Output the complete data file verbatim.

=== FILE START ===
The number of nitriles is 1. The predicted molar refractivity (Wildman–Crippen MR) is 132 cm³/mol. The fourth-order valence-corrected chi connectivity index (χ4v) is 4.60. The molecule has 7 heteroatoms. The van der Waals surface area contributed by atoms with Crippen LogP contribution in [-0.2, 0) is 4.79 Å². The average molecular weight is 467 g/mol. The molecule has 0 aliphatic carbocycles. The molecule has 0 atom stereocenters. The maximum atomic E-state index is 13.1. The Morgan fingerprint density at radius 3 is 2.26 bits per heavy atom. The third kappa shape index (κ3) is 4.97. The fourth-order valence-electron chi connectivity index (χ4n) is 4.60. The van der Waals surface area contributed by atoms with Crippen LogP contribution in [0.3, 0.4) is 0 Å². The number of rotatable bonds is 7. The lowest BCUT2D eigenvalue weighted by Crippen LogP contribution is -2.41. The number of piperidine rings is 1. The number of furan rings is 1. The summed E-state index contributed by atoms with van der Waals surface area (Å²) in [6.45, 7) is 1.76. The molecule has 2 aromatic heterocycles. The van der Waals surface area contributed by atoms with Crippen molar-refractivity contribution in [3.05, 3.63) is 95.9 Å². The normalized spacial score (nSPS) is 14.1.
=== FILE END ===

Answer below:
The number of nitriles is 1. The predicted molar refractivity (Wildman–Crippen MR) is 132 cm³/mol. The fourth-order valence-corrected chi connectivity index (χ4v) is 4.60. The molecule has 7 heteroatoms. The van der Waals surface area contributed by atoms with Crippen LogP contribution in [-0.2, 0) is 4.79 Å². The average molecular weight is 467 g/mol. The molecule has 0 aliphatic carbocycles. The molecule has 0 atom stereocenters. The maximum atomic E-state index is 13.1. The Morgan fingerprint density at radius 3 is 2.26 bits per heavy atom. The third kappa shape index (κ3) is 4.97. The fourth-order valence-electron chi connectivity index (χ4n) is 4.60. The van der Waals surface area contributed by atoms with Crippen LogP contribution in [0.3, 0.4) is 0 Å². The number of rotatable bonds is 7. The lowest BCUT2D eigenvalue weighted by Crippen LogP contribution is -2.41. The number of piperidine rings is 1. The number of furan rings is 1. The summed E-state index contributed by atoms with van der Waals surface area (Å²) in [6.45, 7) is 1.76. The molecule has 2 aromatic heterocycles. The van der Waals surface area contributed by atoms with Crippen molar-refractivity contribution in [3.05, 3.63) is 95.9 Å². The normalized spacial score (nSPS) is 14.1.